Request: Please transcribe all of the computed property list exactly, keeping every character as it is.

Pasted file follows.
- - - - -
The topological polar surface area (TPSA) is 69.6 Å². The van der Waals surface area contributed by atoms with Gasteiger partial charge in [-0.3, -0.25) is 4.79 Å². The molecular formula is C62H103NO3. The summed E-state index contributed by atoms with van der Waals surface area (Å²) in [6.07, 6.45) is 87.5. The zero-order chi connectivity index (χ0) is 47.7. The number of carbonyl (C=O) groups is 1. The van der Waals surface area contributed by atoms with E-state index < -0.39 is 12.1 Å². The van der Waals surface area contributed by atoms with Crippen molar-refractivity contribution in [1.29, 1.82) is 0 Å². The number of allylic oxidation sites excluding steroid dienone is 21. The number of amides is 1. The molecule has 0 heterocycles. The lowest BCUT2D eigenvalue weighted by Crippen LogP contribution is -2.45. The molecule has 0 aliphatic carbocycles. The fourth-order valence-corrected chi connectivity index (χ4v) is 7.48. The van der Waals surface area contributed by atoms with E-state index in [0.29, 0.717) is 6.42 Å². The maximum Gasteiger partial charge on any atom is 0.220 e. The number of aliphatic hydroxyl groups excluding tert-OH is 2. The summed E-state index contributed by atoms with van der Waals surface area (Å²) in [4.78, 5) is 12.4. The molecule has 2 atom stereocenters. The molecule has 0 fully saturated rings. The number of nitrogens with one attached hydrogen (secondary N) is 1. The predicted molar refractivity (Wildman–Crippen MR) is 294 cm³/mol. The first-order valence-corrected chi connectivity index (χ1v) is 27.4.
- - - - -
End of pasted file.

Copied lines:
The topological polar surface area (TPSA) is 69.6 Å². The van der Waals surface area contributed by atoms with Gasteiger partial charge in [-0.3, -0.25) is 4.79 Å². The molecular formula is C62H103NO3. The summed E-state index contributed by atoms with van der Waals surface area (Å²) in [6.07, 6.45) is 87.5. The zero-order chi connectivity index (χ0) is 47.7. The number of carbonyl (C=O) groups is 1. The van der Waals surface area contributed by atoms with E-state index < -0.39 is 12.1 Å². The van der Waals surface area contributed by atoms with Crippen molar-refractivity contribution in [1.29, 1.82) is 0 Å². The number of allylic oxidation sites excluding steroid dienone is 21. The number of amides is 1. The molecule has 0 heterocycles. The lowest BCUT2D eigenvalue weighted by Crippen LogP contribution is -2.45. The molecule has 0 aliphatic carbocycles. The fourth-order valence-corrected chi connectivity index (χ4v) is 7.48. The van der Waals surface area contributed by atoms with E-state index in [0.29, 0.717) is 6.42 Å². The maximum Gasteiger partial charge on any atom is 0.220 e. The number of aliphatic hydroxyl groups excluding tert-OH is 2. The summed E-state index contributed by atoms with van der Waals surface area (Å²) in [4.78, 5) is 12.4. The molecule has 2 atom stereocenters. The molecule has 0 fully saturated rings. The number of nitrogens with one attached hydrogen (secondary N) is 1. The predicted molar refractivity (Wildman–Crippen MR) is 294 cm³/mol. The first-order valence-corrected chi connectivity index (χ1v) is 27.4.